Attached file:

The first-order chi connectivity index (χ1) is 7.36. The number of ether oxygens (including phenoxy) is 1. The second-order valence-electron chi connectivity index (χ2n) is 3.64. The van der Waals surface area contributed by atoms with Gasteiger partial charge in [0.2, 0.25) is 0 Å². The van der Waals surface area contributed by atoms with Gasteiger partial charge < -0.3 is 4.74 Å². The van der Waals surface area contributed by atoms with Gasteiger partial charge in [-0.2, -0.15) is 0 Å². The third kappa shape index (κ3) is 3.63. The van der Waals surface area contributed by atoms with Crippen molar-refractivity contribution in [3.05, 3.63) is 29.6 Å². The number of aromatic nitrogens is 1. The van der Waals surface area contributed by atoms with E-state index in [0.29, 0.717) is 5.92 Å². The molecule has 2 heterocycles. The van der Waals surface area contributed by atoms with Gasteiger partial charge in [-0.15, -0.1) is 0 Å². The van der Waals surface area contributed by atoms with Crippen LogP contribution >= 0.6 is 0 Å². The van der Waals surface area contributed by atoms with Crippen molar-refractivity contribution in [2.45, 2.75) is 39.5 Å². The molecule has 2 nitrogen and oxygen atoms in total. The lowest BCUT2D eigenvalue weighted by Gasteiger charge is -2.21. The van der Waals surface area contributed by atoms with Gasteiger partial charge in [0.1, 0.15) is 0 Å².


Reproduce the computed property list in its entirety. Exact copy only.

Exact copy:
The first-order chi connectivity index (χ1) is 7.36. The number of ether oxygens (including phenoxy) is 1. The second-order valence-electron chi connectivity index (χ2n) is 3.64. The van der Waals surface area contributed by atoms with Gasteiger partial charge in [0.2, 0.25) is 0 Å². The van der Waals surface area contributed by atoms with Gasteiger partial charge < -0.3 is 4.74 Å². The van der Waals surface area contributed by atoms with Gasteiger partial charge in [-0.2, -0.15) is 0 Å². The third kappa shape index (κ3) is 3.63. The van der Waals surface area contributed by atoms with Crippen molar-refractivity contribution in [3.05, 3.63) is 29.6 Å². The number of aromatic nitrogens is 1. The van der Waals surface area contributed by atoms with E-state index in [0.29, 0.717) is 5.92 Å². The molecule has 2 heterocycles. The van der Waals surface area contributed by atoms with Gasteiger partial charge in [-0.15, -0.1) is 0 Å². The van der Waals surface area contributed by atoms with Crippen LogP contribution >= 0.6 is 0 Å². The van der Waals surface area contributed by atoms with Crippen molar-refractivity contribution in [2.45, 2.75) is 39.5 Å². The molecule has 2 nitrogen and oxygen atoms in total. The lowest BCUT2D eigenvalue weighted by Gasteiger charge is -2.21. The van der Waals surface area contributed by atoms with Gasteiger partial charge in [0.1, 0.15) is 0 Å².